UCLA Headlines September 26, 2013

Thousands Participate in UCLA Volunteer Day
Wednesday’s print version of the Los Angeles Times highlighted the fifth annual UCLA Volunteer Day, in which 6,500 new freshmen and transfer students, along with some 900 staff, faculty, alumni and upperclassmen, volunteered for community service projects at more than 50 locations throughout Los Angeles. Today’s Huffington Post features a column by a UCLA graduate student about her volunteer experience.
Gift Supports UCLA's Foster Youth
The Chronicle of Social Change reports today that the Anthony and Jeanne Pritzker Family Foundation has given a $3 million gift to UCLA to create an endowment that covers tutoring, mental health services, summer housing, unforeseen school expenses and other costs for UCLA students who were or are in foster care.
Unearthing Ancient Egyptian Fortress
Popular Archaeology reported Tuesday on the excavation of an ancient Egyptian archaeological site in the Israeli city of Jaffa by researchers from UCLA and other institutions. Aaron Burke, UCLA associate professor of Near Eastern languages and cultures and a member of UCLA's Cotsen Institute of Archaeology, was quoted.
Reconnecting With the Mother Tongue
A Wednesday Associated Press article about programs that give students a chance to learn or reconnect with their ancestral languages highlighted a study by UCLA's National Heritage Language Resource Center that found that college-level heritage language instruction is offered in 34 states.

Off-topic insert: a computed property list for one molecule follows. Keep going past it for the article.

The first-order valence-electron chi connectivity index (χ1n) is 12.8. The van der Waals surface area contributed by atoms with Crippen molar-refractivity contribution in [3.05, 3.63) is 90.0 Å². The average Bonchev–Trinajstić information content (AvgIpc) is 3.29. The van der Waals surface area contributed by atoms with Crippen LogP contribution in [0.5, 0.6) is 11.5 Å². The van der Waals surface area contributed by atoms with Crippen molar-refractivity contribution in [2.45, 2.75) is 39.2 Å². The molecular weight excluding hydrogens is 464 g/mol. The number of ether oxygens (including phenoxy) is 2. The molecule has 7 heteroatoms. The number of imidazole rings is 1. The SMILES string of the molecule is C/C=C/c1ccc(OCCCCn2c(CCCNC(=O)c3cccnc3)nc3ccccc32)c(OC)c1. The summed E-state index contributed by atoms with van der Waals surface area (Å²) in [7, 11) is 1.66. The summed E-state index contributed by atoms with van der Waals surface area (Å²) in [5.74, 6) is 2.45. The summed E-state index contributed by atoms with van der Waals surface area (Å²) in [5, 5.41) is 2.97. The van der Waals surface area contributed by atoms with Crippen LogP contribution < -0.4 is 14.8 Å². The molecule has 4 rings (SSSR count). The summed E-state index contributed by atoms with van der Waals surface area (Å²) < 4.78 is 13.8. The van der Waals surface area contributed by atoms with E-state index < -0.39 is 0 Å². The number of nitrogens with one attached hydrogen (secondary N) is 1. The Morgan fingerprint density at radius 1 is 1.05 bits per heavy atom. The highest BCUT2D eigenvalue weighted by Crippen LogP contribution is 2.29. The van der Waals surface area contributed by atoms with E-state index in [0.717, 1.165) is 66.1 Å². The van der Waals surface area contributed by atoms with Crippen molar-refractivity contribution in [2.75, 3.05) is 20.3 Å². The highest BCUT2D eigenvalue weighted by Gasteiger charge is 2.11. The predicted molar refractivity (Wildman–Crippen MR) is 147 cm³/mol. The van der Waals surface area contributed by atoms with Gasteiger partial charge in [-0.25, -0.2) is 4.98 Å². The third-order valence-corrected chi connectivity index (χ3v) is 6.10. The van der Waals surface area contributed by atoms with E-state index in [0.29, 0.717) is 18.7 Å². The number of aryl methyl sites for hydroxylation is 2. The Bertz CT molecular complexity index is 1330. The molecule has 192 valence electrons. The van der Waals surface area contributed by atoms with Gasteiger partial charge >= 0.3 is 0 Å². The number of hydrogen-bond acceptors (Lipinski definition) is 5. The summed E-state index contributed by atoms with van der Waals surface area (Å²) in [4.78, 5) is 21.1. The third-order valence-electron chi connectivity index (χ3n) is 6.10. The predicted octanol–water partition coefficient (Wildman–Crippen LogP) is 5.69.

Be Happy: Your Genes May Thank You
A blog published Wednesday on the Oregon Live website highlighted research led by Steven Cole, professor at the David Geffen School of Medicine at UCLA and UCLA's Cousins Center for Psychoneuroimmunology, and colleagues showing that individuals whose happiness stems from a deep sense of purpose and meaning in life show a favorable genetic expression while those whose happiness comes from self-gratification show an adverse expression.
Schools, Race and Segregation
An Aljazeera America article about a lack of racial diversity in U.S. schools referenced research by the Civil Rights Project/Proyecto Derechos Civiles at UCLA showing that most African-American and Latino students attend public schools with very few white students.
UCLA Doc a Possible Nobel Pick
Business Insider and Britain's Telegraph reported Wednesday that Thomson Reuters has picked Dr. Dennis Slamon, professor of hematology–oncology and director of clinical and translational research at UCLA's Jonsson Comprehensive Cancer Center, as a possible winner of this year's Nobel Prize in physiology or medicine for his discovery of the HER-2/neu breast cancer gene and his research leading to the development of the breast cancer drug Herceptin.